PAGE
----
As voters hover over their ballots, which are due February 21, the Best Foreign-Language Feature category presents a dilemma that’s unique to this year. Traditionally, many don’t vote in this category unless they’ve seen all the films. While the Academy sends links as well as screeners for all five nominees, it’s an honor system.
No one’s asking them to do anything differently now, but this year they may have a different reason to vote. Three out of the five documentary short Oscars focus on fallout from the Syrian conflict, as does documentary feature “Fire at Sea.”
Iranian director Asghar Farhadi, who won an Oscar in 2012 for “A Separation” and whose second Oscar-nominated film, “The Salesman” (Cohen Media), is playing on more than 65 screens and could pass the $1 million mark this weekend, grabbed a lot of press when he canceled his plans to attend the February 26th Oscars ceremony following President Donald Trump’s 90-day visa ban for citizens from seven Muslim countries, including Iran. (Farhadi’s full statement is here.)
The order has since been blocked by the courts, although Trump has said he will issue a new one. In the meantime, this mess has disrupted Oscar travel for many people. Taraneh Alidoosti, Iranian star of the “The Salesman,” tweeted in protest of the new policy, writing that “Trump’s visa ban for Iranians is racist” and that she would not be attending the Oscars.
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Now that the travel ban is blocked, many Muslim attendees are now getting visas to attend the Oscars after all. Flying to Los Angeles are Raed Saleh and Khaled Katib, members of the Syrian rescue squad featured in Netflix’s documentary short “The White Helmets,” as well as Iranian-born Bahar Pars, who stars in Swedish nominee “A Man Called Ove,” and Syrian Hala Kamil from documentary short “Watani: My Homeland,” among others.
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This week, London’s mayor announced a free Oscar-night screening of “The Salesman” in Trafalgar Square in protest of the travel ban. “The gathering of audiences around ‘The Salesman’ in this famous London square,” Farhadi responded, “is a symbol of unity against the division and separation of people.”
Farhadi is still not attending the Oscars, although he communicated with his four fellow foreign directors — Maren Ade of “Toni Erdmann,” Hannes Holm of “A Man Called Ove,” Martin Zandvliet of “Land of Mine” and Bentley Dean and Martin Butler of “Tanna” — before and after the Academy nominee lunch. They talked about how to make some kind of united statement on Oscar night.
One precedent is what Michael Moore did when he won the Oscar for “Bowling for Columbine” in 2003. He brought his fellow documentary nominees up on stage to cheers, followed by jeers when he stated, “We like nonfiction, and we live in fictitious times. We live in the time where we have fictitious election results that elects a fictitious president. We live in a time with a man who sends us to war with fictitious reasons.”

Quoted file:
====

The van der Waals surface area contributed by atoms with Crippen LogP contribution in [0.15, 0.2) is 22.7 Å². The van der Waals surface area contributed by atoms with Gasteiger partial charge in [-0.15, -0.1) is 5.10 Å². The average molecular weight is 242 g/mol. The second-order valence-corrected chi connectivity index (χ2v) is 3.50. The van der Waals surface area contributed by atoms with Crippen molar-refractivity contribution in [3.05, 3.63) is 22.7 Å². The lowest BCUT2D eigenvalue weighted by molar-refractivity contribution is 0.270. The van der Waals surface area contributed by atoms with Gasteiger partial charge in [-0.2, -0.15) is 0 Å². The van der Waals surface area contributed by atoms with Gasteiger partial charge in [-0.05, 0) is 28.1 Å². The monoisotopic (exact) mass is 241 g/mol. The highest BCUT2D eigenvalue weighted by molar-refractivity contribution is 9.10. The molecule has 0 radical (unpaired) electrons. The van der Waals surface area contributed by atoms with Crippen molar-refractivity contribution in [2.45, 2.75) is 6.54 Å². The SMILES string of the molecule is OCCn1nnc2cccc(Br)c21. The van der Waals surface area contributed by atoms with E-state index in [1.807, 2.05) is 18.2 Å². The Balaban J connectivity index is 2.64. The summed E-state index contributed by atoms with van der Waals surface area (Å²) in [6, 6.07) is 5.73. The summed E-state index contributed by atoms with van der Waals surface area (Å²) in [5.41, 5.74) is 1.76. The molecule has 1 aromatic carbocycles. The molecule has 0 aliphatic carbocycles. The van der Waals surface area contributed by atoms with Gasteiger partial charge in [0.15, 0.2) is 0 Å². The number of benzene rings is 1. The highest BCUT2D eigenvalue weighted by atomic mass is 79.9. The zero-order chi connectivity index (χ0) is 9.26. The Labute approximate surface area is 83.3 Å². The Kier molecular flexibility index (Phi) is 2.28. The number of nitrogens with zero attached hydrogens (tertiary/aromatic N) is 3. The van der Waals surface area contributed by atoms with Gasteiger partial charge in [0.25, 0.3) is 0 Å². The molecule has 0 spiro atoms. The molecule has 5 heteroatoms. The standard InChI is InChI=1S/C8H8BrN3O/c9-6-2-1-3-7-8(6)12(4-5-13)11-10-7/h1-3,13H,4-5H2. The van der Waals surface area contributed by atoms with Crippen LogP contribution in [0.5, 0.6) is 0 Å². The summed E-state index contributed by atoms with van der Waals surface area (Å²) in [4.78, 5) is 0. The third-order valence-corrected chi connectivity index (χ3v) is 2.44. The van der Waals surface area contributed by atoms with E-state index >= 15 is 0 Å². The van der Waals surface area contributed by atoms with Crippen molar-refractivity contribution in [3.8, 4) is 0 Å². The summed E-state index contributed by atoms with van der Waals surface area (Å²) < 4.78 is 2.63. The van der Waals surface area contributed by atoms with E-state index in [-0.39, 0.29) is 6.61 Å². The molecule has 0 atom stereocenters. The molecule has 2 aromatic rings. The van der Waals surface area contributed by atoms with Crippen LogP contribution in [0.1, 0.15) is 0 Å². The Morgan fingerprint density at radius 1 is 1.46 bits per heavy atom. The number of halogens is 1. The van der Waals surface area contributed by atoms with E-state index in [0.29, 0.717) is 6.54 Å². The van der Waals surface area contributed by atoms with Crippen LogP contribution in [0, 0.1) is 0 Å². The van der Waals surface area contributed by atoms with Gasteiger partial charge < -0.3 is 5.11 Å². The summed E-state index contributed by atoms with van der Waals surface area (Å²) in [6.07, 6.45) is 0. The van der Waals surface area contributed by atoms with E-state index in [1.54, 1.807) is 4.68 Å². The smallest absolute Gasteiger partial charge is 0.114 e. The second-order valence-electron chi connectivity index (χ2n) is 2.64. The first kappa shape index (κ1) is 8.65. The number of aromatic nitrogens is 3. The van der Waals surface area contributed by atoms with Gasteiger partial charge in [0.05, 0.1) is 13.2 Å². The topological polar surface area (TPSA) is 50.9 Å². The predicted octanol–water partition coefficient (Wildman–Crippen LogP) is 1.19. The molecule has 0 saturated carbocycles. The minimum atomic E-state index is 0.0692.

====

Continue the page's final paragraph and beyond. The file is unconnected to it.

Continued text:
By staying away from the Oscar campaign trail, Farhardi’s political stance has yielded significant media coverage for “The Salesman,” and what some consider to be an unfair advantage: His film is the one everyone’s talking about. Director Rod Lurie tweeted:
— Rod Lurie (@RodLurie) January 29, 2017
“It seems unfair for someone to write that a vote for Asghar is a vote against Trump,” Sony Pictures Classics’ Tom Bernard told Deadline. Needless to say, Bernard is concerned about getting votes for his two contenders, “Toni Erdmann” and “Land of Mine.”
Politics aside, “The Salesman” has done well in its own right with critics and audiences, winning the Best Actor and Screenplay prizes at Cannes. Cohen Media has refrained from taking out Oscar ads like the ones created by Harvey Weinstein with statements from prominent figures like Madeline Albright, in support of “Lion.”
CEO Charles Cohen, who released Oscar nominees “Mustang” and “Timbuktu,” made the deliberate decision to send screeners to all Academy voters before Thanksgiving, he told IndieWire. “We wanted people to see this film, we support the film and the director, and we think a lot of people have seen this film, and for whatever reason have responded well, irrespective of any controversy after its release.”
Bernard’s criticism “smacks of a desperate attempt to try to justify something that doesn’t have a basis in fact,” Cohen said. “The Academy is made up of people who take their voting very seriously, who respect art for what it is … They still have the right to vote the way they see fit. We have been conspicuously silent in support of the film; we want the film to stand on its own merits. Academy members would not vote for a film that they did not see or respond well to, nor would they vote strictly for politics while not giving the art of it a fair chance. What we all responded to is that artists should be free to express themselves, free to travel, and represent the work they worked hard for, in whatever country or award ceremony. The film is what should be judged, not a travel ban.”
It’s hard to measure how far the tides of the times have moved toward Farhadi’s film, perhaps driving more people to watch it, and how much voters will be inspired to send a message to Trump. This happens every year. The zeitgeist is a powerful force, as Oscar votes often reflect how the Academy wants Hollywood to be viewed by the rest of the world. And this year is no exception.